Has New Zealand forfeited its right to be called a climate leader? Amanda Larsson reports.
Time is not up on oil and gas exploration in the Great South Basin, but without any meaningful finds the number of permits looks set to diminish.
The Government has ceased offering new offshore oil and gas exploration permits and restricted permitting to just onshore Taranaki targets, a definitive move to transitioning away from fossil fuel extraction.
Ofer Global's takeover play for New Zealand Oil & Gas (NZOG) has gained traction and risen to 36% acceptances, with a former takeover competitor indicating it will also throw in its 17% holding.
Business is booming in Taranaki, and much of the credit for the region's jobs and wealth is being given to the oil and gas industry. But, in quieter corners of the province, opponents are counting the cost. Chris Morris reports.
Shell New Zealand chairman Rob Jager concedes there are issues with his product. But he says as long as people keep using it, Shell will keep drilling, Chris Morris reports.
Three anti-oil protesters who scaled the Dunedin Railway Station yesterday morning and unfurled a banner were later given a pre-charge warning by police.
Even as exploratory drilling gets started off the Otago coast, everyone agrees we have to move from fossil fuels to a low-carbon future. But does that mean giving up the car, the dishwasher and YouTube? Bruce Munro talks to those researching and living The Transition.
A Dunedin city councillor has accused Dunedin North Labour MP David Clark of putting votes before jobs as the debate over exploratory gas drilling heats up in the South.
Oil and gas exploration in our backyard is on its way. No matter whether you are for or against deep sea drilling, it is set to begin in earnest off the Otago coast.
Anadarko looks set to be greeted by a protest flotilla when the Texas-based oil giant starts drilling a test well in deep water off the Otago coast early next year.
An announcement Anadarko is set to drill a $US100 million test well off the Otago coast in January is good news for a Dunedin economy ''struggling for jobs'', Otago Chamber of Commerce president Peter McIntyre says.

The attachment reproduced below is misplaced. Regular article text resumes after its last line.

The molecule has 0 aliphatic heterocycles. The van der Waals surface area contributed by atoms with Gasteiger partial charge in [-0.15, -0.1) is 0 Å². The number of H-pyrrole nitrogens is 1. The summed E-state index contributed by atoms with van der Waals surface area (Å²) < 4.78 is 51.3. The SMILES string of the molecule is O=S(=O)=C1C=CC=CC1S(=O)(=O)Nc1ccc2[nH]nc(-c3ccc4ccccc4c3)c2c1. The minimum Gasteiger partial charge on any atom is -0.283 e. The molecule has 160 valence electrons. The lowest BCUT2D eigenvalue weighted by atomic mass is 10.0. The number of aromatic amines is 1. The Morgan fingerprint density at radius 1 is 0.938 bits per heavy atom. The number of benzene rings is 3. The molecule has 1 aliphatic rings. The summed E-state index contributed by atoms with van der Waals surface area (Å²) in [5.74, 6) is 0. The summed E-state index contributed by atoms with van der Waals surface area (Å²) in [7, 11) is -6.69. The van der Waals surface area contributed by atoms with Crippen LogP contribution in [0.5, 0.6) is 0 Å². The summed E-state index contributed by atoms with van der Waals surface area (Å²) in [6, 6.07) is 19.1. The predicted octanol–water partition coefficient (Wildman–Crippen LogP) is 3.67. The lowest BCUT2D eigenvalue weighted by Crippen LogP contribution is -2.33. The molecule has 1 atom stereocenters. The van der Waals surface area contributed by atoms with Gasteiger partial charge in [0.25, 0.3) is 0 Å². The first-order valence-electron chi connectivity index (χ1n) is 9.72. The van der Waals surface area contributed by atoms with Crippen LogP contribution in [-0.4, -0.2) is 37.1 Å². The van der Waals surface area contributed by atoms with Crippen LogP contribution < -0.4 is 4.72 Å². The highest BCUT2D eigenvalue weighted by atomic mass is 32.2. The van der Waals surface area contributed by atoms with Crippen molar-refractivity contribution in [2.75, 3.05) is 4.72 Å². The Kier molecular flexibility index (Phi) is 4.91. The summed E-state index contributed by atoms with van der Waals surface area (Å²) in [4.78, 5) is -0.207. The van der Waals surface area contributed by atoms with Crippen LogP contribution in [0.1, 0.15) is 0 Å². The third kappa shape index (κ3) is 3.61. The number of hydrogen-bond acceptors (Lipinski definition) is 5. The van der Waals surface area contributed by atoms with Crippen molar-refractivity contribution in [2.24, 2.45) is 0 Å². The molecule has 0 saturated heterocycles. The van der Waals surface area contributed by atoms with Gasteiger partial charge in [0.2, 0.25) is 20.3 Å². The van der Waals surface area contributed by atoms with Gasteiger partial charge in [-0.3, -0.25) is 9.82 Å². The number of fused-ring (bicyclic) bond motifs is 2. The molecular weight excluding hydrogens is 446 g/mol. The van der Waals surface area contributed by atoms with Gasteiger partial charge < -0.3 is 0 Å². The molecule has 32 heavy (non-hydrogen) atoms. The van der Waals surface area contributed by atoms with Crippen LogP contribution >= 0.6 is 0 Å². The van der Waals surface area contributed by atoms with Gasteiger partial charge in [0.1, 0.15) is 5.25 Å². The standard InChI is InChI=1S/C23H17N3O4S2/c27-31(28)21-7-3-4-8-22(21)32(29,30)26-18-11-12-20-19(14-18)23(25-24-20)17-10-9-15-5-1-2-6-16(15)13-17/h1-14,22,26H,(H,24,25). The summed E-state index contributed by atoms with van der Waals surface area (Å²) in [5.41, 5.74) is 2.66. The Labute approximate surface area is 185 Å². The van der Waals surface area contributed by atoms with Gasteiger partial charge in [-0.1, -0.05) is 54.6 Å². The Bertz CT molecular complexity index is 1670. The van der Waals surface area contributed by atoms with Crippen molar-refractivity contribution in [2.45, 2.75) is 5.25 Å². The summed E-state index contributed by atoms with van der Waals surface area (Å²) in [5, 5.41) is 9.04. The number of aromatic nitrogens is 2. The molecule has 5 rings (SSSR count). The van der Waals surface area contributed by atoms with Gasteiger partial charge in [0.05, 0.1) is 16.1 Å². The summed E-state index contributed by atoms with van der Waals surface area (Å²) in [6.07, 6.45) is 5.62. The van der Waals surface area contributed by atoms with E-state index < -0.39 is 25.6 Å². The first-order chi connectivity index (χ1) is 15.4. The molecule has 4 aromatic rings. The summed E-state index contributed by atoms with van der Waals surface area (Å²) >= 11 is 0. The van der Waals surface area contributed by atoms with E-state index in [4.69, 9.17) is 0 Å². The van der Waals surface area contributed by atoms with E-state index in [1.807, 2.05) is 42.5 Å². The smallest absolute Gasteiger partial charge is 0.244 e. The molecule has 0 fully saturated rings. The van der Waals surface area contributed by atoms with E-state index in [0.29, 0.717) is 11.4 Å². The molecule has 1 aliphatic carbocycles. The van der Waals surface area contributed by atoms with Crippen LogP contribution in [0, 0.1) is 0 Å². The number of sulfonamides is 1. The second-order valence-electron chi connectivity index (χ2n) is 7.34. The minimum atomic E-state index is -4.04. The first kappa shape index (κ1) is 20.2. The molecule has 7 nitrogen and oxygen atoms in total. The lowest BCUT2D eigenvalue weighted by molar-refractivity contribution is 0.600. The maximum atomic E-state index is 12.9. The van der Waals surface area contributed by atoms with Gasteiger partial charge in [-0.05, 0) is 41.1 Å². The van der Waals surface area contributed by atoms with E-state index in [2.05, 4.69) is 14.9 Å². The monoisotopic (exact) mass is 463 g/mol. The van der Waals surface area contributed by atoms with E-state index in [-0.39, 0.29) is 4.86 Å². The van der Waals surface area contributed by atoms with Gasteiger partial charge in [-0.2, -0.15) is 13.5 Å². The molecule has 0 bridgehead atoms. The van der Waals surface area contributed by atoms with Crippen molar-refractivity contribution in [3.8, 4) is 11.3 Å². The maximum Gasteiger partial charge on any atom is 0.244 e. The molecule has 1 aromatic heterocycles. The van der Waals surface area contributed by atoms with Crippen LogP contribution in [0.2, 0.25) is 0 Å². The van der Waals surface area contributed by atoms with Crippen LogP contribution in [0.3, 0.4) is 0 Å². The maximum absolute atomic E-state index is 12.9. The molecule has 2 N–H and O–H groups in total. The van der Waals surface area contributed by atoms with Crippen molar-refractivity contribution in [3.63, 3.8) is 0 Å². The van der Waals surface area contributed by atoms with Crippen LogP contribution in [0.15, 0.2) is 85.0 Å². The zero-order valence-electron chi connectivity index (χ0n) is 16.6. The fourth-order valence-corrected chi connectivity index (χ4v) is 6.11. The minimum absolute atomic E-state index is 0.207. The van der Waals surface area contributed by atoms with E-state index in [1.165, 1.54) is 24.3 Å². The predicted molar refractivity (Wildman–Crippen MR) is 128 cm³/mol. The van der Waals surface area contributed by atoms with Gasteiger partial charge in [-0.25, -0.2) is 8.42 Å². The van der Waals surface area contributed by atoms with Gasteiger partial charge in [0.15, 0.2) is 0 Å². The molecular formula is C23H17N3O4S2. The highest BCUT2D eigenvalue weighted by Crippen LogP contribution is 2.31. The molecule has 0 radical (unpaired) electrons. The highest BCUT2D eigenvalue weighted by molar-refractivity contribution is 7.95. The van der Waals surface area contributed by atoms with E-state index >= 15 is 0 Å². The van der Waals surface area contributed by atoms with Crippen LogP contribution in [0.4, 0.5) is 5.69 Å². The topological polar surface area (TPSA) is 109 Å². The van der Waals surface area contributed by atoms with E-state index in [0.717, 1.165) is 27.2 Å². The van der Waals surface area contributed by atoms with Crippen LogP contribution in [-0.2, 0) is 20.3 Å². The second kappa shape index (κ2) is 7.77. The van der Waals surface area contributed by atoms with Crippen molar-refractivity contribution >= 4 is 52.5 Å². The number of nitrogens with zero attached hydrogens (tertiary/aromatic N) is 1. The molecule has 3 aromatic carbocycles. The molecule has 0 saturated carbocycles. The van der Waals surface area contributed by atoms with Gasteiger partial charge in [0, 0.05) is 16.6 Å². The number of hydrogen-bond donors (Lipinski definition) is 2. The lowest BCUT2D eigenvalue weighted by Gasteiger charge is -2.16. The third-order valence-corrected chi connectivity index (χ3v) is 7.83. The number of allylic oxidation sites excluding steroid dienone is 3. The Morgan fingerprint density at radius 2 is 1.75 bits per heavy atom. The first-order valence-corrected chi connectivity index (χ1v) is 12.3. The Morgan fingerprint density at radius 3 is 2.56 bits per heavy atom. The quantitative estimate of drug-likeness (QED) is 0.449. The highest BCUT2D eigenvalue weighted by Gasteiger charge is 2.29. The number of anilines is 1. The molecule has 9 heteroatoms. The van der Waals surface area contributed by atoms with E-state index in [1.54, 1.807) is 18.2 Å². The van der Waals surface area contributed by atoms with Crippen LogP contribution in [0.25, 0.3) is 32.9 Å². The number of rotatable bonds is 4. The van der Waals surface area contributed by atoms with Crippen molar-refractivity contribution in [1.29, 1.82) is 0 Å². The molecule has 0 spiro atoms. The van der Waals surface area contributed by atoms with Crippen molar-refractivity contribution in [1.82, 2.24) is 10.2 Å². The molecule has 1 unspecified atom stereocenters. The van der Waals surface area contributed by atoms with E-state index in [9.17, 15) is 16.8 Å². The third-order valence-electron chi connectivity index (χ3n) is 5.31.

A key to Dunedin's future prosperity could lie buried beneath the seabed just 60km off the coast. But so, too, could the seeds of an environmental catastrophe. Reporter Chris Morris talks to Dunedin's mayoral candidates about oil and gas.
With one of the New Zealand oil and gas exploration industry's busiest years ahead, with up to 13 test wells and possibly four rigs in the country, its annual petroleum conference begins in Wellington today.
Up to three drilling rigs and a drill ship are due in New Zealand over the next 12 months and, depending on results, the country could be ''re-rated'' as a more favourable destination for oil and gas explorers.
A third oil and gas explorer is in the early stages of assessing the Clipper prospect for deep-water test-drilling off the coast of Oamaru, having committed to a large $5 million to $10 million shipborne seismic hydrographic survey, beginning early next year.
The company set to drill off the Otago coast in January has been ''put through the wringer'' when it comes to environmental and safety standards, Energy and Resources Minister Simon Bridges says.